|Texas's 21st congressional district|
Texas's 21st congressional district since January 3, 2013
Texas's 21st congressional district of the United States House of Representatives serves the area north of San Antonio and a significant portion of Austin in the state of Texas. The current Representative from the 21st district is Chip Roy.
According to the APM Research Lab's Voter Profile Tools (featuring the U.S. Census Bureau's 2019 American Community Survey), the district contained about 628,000 potential voters (citizens, age 18+). Of these, 65% are White and 26% are Latino. Immigrants make up 4% of the district's potential voters. Median income among households (with one or more potential voter) in the district is about $75,100, while 9% of households live below the poverty line. As for the educational attainment of potential voters in the district, 44% hold a bachelor's or higher degree.
|Year||U.S. President||U.S. Senator||Governor|
|2004||Bush (R) 66 - 34%||--||--|
|2008||McCain (R): 56 - 42%||[Data unknown/missing]||--|
|2012||Romney (R): 59.8 - 37.9%||Cruz (R): 58 - 37%||--|
|2016||Trump (R): 52.5 - 42.5%||--||--|
|2018||--||Cruz (R): 49.6 - 49.5%||Abbott (R): 55 - 43%|
|District created||January 3, 1935|
|Charles L. South||Democratic||January 3, 1935 -
January 3, 1943
O. C. Fisher
|Democratic||January 3, 1943 -
December 31, 1974
|Vacant||December 31, 1974 -|
January 3, 1975
|Democratic||January 3, 1975 -
January 3, 1979
|Republican||January 3, 1979 -
January 3, 1987
|Republican||January 3, 1987 -
January 3, 2019
|Republican||January 3, 2019 -
|116th||Elected in 2018.|
In the case of League of United Latin American Citizens v. Perry, 548 U. S. 399 (2006), the U.S. Supreme Court ruled that the configuration of Texas' 15th, 21st, 23rd, 25th and 28th congressional districts as drawn by the Texas Legislature violated the National Voting Rights Act of 1965. Replacement district boundaries for the 2006 election were subsequently issued for the five districts by the local federal district court, and on election day in November, these five districts had open primaries, with a candidate being elected if he or she received over 50 percent of the vote, and runoff elections in December to decide elections in which no candidate gained an absolute majority in November.
In the 2006 election, Lamar Smith defeated veteran and college administrator John Courage with 60% of the vote.
|Independent||Tommy Ray Calvert Jr||5,280||2.59%|
|Libertarian||James Arthur Strohm||4,076||2.0%||-1.0%|
|Independent||James Lyle Peterson||2,189||1.07%|
|Independent||Mark J. Rossano||1,439||0.7%|
|Libertarian||James Arthur Strohm||60,879||20%||+18%|
In the 2010 election, Lamar Smith defeated Lainey Melnick with 68.9 percent of the vote. Melnick, an Austin real estate broker, officially filed papers with the Federal Election Commission on June 23, 2009 to become a candidate.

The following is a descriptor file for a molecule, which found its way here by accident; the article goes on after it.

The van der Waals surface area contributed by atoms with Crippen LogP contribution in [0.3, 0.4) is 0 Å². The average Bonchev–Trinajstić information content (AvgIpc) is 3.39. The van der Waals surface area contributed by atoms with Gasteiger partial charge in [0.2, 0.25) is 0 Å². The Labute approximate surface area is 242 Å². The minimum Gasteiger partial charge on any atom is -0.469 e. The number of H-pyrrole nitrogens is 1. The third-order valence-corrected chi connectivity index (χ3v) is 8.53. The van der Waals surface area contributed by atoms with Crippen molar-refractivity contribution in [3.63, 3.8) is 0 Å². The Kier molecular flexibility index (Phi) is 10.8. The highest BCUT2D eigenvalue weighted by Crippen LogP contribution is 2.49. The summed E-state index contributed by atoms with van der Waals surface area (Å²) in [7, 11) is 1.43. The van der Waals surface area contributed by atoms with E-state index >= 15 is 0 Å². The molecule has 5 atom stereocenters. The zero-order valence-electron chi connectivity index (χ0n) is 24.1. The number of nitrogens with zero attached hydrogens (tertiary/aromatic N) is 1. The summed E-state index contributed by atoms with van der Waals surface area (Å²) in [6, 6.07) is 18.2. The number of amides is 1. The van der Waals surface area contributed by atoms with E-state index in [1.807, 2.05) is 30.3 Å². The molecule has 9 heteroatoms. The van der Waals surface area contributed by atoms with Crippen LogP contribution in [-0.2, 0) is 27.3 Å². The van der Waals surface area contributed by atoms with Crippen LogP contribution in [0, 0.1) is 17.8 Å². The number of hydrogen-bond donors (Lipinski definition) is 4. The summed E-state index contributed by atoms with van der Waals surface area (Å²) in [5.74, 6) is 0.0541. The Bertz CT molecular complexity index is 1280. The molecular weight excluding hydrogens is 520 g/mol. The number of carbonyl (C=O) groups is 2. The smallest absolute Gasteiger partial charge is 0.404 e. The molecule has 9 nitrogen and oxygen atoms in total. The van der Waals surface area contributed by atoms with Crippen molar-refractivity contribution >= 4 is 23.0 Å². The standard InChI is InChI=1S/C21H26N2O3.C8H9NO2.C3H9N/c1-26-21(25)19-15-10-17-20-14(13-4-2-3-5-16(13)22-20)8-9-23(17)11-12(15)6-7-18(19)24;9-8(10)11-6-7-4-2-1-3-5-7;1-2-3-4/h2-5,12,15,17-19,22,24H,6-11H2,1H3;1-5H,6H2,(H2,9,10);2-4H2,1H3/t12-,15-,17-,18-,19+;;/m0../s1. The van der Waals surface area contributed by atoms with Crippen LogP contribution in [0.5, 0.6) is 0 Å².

|Libertarian||James Arthur Strohm||7,687||3.3%||-16.7%|
Incumbent Lamar Smith faced five challengers in the 2012 general election on November 6, 2012: Candace Duval (Dem), John-Henry Liberty (Lib), Fidel Castillo (Grn), Bill Stout (Grn), and Carlos Pena (Ind). 
|Republican||Lamar Smith (Incumbent)||187,015||60.55%|
|Democratic||Candace E. Duval||109,326||35.40%|
|Republican||Lamar Smith (Incumbent)||135,513||71.80%|
|Republican||Lamar Smith (Incumbent)||202,523||57.00%|
Lamar Smith did not run for reelection in 2018.
On the Republican side, 18 candidates competed in the March 6 primary, in which no one received a majority. The first- and second-place finishers were, respectively, attorney Chip Roy, who served as chief of staff to Sen. Ted Cruz (R-Tex.) and senior advisor to Texas Gov. Rick Perry (R), and Matt McCall, owner of a business providing human tissue for American military hospitals. Roy and McCall advanced to a May 22 runoff, which Roy won with 52.7% of the vote.
On the Democratic side, four candidates ran to replace Smith: Joseph Kopser, entrepreneur and Army veteran; Derrick Crowe, activist; Elliott McFadden, executive director of Austin B-cycle; and Mary Street Wilson, pastor. No one received a majority in the March 6 primary, so the top two finishers, Wilson and Kopser, advanced to a runoff on May 22. Kopser flipped the primary result in the runoff against Wilson, winning the nomination with 58% of the vote.
The incumbent, Chip Roy, was unopposed for the Republican nomination. Former state Senator Wendy Davis won the Democratic primary runoff. Tom Wakely was nominated by the Green Party caucus. The state Supreme Court insured his inclusion after Wendy Davis tried unsuccessfully to have him removed from the ballot. Perennial candidate Arthur DiBianca is the Libertarian nominee, but Roy joined a last-minute suit to strike his name and other similarly situated Libertarians from the ballot.
|Democratic||Jennie Lou Leeder||13,485||13.7|
|Republican||Chip Roy (incumbent)|